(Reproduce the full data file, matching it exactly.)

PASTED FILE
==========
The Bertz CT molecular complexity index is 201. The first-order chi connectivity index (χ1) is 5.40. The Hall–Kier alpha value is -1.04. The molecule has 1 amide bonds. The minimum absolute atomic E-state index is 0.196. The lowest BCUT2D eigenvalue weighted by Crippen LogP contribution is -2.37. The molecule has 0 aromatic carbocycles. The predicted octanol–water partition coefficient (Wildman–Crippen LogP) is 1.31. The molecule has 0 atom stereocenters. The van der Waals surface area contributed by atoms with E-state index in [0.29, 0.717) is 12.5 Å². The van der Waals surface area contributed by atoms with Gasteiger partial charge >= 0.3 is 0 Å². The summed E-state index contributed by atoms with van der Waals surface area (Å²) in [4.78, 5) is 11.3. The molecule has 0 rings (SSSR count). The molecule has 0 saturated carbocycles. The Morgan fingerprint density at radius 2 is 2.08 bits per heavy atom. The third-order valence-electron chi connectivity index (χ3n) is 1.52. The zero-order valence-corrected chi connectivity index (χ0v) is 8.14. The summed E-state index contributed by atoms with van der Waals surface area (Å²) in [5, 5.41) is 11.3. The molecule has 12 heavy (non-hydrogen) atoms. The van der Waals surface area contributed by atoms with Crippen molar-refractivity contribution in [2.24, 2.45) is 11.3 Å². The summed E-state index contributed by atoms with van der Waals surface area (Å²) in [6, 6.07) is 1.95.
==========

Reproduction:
The Bertz CT molecular complexity index is 201. The first-order chi connectivity index (χ1) is 5.40. The Hall–Kier alpha value is -1.04. The molecule has 1 amide bonds. The minimum absolute atomic E-state index is 0.196. The lowest BCUT2D eigenvalue weighted by Crippen LogP contribution is -2.37. The molecule has 0 aromatic carbocycles. The predicted octanol–water partition coefficient (Wildman–Crippen LogP) is 1.31. The molecule has 0 atom stereocenters. The van der Waals surface area contributed by atoms with E-state index in [0.29, 0.717) is 12.5 Å². The van der Waals surface area contributed by atoms with Gasteiger partial charge >= 0.3 is 0 Å². The summed E-state index contributed by atoms with van der Waals surface area (Å²) in [4.78, 5) is 11.3. The molecule has 0 rings (SSSR count). The molecule has 0 saturated carbocycles. The Morgan fingerprint density at radius 2 is 2.08 bits per heavy atom. The third-order valence-electron chi connectivity index (χ3n) is 1.52. The zero-order valence-corrected chi connectivity index (χ0v) is 8.14. The summed E-state index contributed by atoms with van der Waals surface area (Å²) in [5, 5.41) is 11.3. The molecule has 12 heavy (non-hydrogen) atoms. The van der Waals surface area contributed by atoms with Crippen molar-refractivity contribution in [2.24, 2.45) is 11.3 Å². The summed E-state index contributed by atoms with van der Waals surface area (Å²) in [6, 6.07) is 1.95.